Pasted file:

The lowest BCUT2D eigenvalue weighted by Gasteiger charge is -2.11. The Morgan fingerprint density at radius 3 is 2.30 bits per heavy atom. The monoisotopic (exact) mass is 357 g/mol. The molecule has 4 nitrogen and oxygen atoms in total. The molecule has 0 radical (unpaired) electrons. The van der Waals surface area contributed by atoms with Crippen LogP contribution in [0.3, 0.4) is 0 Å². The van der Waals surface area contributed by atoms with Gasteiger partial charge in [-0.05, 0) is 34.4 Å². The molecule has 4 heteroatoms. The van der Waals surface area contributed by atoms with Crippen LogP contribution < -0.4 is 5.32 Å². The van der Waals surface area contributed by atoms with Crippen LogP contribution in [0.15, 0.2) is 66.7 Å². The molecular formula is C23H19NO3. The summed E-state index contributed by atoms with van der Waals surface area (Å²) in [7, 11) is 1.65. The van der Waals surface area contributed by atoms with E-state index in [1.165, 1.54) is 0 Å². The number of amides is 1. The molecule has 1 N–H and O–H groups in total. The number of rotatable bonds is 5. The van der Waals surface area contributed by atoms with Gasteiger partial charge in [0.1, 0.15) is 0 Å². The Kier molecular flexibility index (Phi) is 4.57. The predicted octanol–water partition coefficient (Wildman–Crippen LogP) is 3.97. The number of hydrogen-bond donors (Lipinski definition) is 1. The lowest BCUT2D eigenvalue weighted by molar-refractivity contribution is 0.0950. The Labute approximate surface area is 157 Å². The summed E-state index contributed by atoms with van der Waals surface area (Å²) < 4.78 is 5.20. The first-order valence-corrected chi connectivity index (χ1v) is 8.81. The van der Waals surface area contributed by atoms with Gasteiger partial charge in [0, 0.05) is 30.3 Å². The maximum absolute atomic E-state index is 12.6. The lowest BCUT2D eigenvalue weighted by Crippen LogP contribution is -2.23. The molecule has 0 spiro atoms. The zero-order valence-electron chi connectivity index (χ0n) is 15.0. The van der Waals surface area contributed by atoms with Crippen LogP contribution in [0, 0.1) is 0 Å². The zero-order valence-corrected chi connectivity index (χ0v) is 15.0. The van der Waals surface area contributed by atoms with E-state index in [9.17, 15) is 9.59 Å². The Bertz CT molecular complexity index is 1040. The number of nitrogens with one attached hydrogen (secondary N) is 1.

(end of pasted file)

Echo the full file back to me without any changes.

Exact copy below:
The lowest BCUT2D eigenvalue weighted by Gasteiger charge is -2.11. The Morgan fingerprint density at radius 3 is 2.30 bits per heavy atom. The monoisotopic (exact) mass is 357 g/mol. The molecule has 4 nitrogen and oxygen atoms in total. The molecule has 0 radical (unpaired) electrons. The van der Waals surface area contributed by atoms with Crippen LogP contribution in [0.3, 0.4) is 0 Å². The van der Waals surface area contributed by atoms with Gasteiger partial charge in [-0.05, 0) is 34.4 Å². The molecule has 4 heteroatoms. The van der Waals surface area contributed by atoms with Crippen LogP contribution < -0.4 is 5.32 Å². The van der Waals surface area contributed by atoms with Crippen LogP contribution in [0.15, 0.2) is 66.7 Å². The molecular formula is C23H19NO3. The summed E-state index contributed by atoms with van der Waals surface area (Å²) in [7, 11) is 1.65. The van der Waals surface area contributed by atoms with E-state index in [1.165, 1.54) is 0 Å². The number of amides is 1. The molecule has 1 N–H and O–H groups in total. The number of rotatable bonds is 5. The van der Waals surface area contributed by atoms with Gasteiger partial charge in [0.1, 0.15) is 0 Å². The Kier molecular flexibility index (Phi) is 4.57. The predicted octanol–water partition coefficient (Wildman–Crippen LogP) is 3.97. The number of hydrogen-bond donors (Lipinski definition) is 1. The lowest BCUT2D eigenvalue weighted by molar-refractivity contribution is 0.0950. The Labute approximate surface area is 157 Å². The summed E-state index contributed by atoms with van der Waals surface area (Å²) < 4.78 is 5.20. The first-order valence-corrected chi connectivity index (χ1v) is 8.81. The van der Waals surface area contributed by atoms with Gasteiger partial charge in [0, 0.05) is 30.3 Å². The maximum absolute atomic E-state index is 12.6. The lowest BCUT2D eigenvalue weighted by Crippen LogP contribution is -2.23. The molecule has 0 spiro atoms. The zero-order valence-electron chi connectivity index (χ0n) is 15.0. The van der Waals surface area contributed by atoms with Crippen LogP contribution in [0, 0.1) is 0 Å². The zero-order valence-corrected chi connectivity index (χ0v) is 15.0. The van der Waals surface area contributed by atoms with E-state index in [9.17, 15) is 9.59 Å². The Bertz CT molecular complexity index is 1040. The number of nitrogens with one attached hydrogen (secondary N) is 1.